Months after the attack on the U.S. Capitol, Donald Trump began publicly insisting he would’ve joined the rioters himself if it hadn’t been for those pesky Secret Service agents. “I said I was going to go down with the crowd. But they wouldn’t let me go,” he told journalist David Drucker in May 2021. “I think if I did go down there, I would have stopped the people from doing anything bad.”
While this initially sounded like an empty boast to assure his most ardent supporters he sure would’ve liked to have been by their side as they assaulted Congress on his behalf, it now seems at least partially true. In this summer’s most explosive House January 6 committee hearing testimony, Cassidy Hutchinson, a former top White House aide, said she was told Trump tussled with a Secret Service agent in the presidential SUV, trying to grab the steering wheel himself when he was told it wasn’t safe to head to the Capitol with his supporters.
And it sounds more and more as though this wasn’t just a split-second decision as violence was breaking out but an agreement among multiple Secret Service officials to ignore Trump’s orders take him to the Capitol. In a preview of Thursday’s hearing, which is expected to be the committee’s last, the Washington Post reports that, once Trump was taken back to the White House, a top Secret Service official emailed Bobby Engel, the leader of the president’s detail, to make sure no one was listening to his demands:
One of the committee’s newly obtained documents shows that sometime between 1:30 and 2 p.m., a senior Secret Service supervisor for protective operations emailed Engel with an urgent update and seeking to know if Trump’s plan to go to the Capitol was successfully quashed. It came after a tumultuous hour for the Secret Service detail, which had effectively ignored a command from the president.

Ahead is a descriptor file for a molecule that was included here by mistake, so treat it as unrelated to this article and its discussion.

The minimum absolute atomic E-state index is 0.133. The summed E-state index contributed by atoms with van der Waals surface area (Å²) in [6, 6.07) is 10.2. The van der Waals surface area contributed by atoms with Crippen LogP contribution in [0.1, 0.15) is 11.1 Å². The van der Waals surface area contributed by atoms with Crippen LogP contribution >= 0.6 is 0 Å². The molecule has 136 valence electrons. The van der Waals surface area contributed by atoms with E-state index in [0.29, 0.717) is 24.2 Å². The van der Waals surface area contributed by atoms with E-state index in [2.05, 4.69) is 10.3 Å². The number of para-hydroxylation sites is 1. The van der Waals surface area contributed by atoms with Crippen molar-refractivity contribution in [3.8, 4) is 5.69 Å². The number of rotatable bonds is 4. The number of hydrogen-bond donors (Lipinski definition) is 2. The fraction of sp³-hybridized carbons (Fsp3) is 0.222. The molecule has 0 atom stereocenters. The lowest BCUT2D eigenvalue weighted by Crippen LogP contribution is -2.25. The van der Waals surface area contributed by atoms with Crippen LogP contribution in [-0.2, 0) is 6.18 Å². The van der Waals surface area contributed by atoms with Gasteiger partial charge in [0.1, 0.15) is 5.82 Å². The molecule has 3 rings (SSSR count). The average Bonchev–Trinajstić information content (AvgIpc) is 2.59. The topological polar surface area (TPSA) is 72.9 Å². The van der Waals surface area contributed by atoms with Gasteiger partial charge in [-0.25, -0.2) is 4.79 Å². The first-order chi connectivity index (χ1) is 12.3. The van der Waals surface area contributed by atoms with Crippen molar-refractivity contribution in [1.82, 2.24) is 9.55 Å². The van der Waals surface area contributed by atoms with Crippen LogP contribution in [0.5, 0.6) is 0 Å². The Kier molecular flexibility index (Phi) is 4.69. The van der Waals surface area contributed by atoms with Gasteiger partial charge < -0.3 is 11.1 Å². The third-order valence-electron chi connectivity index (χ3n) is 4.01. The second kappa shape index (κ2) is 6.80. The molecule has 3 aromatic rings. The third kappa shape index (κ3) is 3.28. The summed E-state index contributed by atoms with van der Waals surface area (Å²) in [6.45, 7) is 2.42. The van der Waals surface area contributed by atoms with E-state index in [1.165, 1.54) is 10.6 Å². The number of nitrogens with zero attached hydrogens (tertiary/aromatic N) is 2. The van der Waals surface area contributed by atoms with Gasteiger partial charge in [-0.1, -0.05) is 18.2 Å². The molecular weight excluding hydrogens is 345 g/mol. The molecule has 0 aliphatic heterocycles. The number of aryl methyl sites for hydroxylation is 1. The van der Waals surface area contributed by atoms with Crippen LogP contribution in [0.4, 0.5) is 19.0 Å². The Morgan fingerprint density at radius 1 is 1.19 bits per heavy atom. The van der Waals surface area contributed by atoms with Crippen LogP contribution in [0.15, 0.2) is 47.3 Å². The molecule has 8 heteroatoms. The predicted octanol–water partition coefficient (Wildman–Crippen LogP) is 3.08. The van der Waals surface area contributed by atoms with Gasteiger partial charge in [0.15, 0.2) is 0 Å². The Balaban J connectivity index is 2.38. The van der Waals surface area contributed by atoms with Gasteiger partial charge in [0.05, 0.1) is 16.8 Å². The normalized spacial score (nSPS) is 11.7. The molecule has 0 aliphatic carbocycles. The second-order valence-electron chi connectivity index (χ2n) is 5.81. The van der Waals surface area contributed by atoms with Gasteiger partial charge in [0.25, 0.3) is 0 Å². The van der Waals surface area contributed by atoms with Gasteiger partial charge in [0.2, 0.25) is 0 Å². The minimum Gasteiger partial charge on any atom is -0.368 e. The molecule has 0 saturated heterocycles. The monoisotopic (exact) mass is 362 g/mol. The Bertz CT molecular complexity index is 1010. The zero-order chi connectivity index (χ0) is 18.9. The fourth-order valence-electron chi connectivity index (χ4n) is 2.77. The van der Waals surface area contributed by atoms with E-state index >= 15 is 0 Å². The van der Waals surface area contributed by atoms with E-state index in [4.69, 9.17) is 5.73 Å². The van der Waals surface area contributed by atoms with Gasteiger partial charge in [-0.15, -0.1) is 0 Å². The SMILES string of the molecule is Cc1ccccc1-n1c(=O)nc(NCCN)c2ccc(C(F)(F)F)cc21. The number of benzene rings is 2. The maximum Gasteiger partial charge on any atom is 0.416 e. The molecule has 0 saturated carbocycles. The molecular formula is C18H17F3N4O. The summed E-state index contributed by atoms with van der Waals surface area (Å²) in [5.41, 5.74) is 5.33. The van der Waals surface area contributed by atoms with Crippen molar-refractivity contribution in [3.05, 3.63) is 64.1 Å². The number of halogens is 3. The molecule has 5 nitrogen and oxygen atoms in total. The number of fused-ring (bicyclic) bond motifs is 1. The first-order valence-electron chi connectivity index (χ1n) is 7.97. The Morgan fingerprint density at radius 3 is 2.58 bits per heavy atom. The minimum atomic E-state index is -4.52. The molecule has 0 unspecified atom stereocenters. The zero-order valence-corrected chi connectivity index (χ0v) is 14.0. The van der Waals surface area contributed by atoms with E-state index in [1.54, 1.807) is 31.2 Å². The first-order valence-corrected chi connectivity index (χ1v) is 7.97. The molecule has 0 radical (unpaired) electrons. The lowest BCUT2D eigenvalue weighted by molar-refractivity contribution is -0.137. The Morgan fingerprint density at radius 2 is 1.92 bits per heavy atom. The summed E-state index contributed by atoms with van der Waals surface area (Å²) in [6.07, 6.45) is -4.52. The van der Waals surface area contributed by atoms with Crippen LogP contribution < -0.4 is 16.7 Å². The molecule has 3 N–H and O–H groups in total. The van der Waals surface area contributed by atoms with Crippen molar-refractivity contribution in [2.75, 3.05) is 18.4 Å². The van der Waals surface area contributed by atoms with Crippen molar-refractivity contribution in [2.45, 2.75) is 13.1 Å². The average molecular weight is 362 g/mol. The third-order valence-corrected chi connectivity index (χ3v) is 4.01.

Even with Trump back at the White House, Secret Service headquarters wanted to be sure the president was staying put. The supervisor, Ronald L. Rowe, warned Engel that the situation was rapidly devolving at the Capitol and sought Engel’s confirmation he was not considering taking Trump there, according to a senior law enforcement official familiar with the records turned over to the committee. Rowe urged Engel to call him.
Rowe declined to comment, but Secret Service spokesman Anthony Guglielmi said Rowe’s email reflected the larger agency’s position: Trump’s idea of going to the Capitol was a nonstarter.
The Post reports that, in other internal emails, agents said Trump was angry about agents keeping him from the Capitol, suggesting that he didn’t accept their rationale for returning to the White House once it became clear the protest had turned into a riot.
The new revelations come from more than a million pages of records the Secret Service turned over to the House committee after drawing heavy criticism for deleting agents’ text messages from January 6, 2021. They will likely revive the debate over whether the agency has the authority to override the president’s decision to put his life at risk — though, in this case, “the agents were wrong for all the right reasons,” as Jonathan Turley put it in an opinion piece for The Hill. Trump may have been telling the truth about his desire to join his supporters at the Capitol, but it’s still hard to see how his presence there on January 6 would have “stopped the people from doing anything bad.”
More on the January 6 hearings
- Ivanka Trump Gave the January 6 Panel What It Needed
- The January 6 Hearings Exposed Trump’s Criminality. Will It Matter?
- Will the January 6 Committee End With a Bang or a Whimper?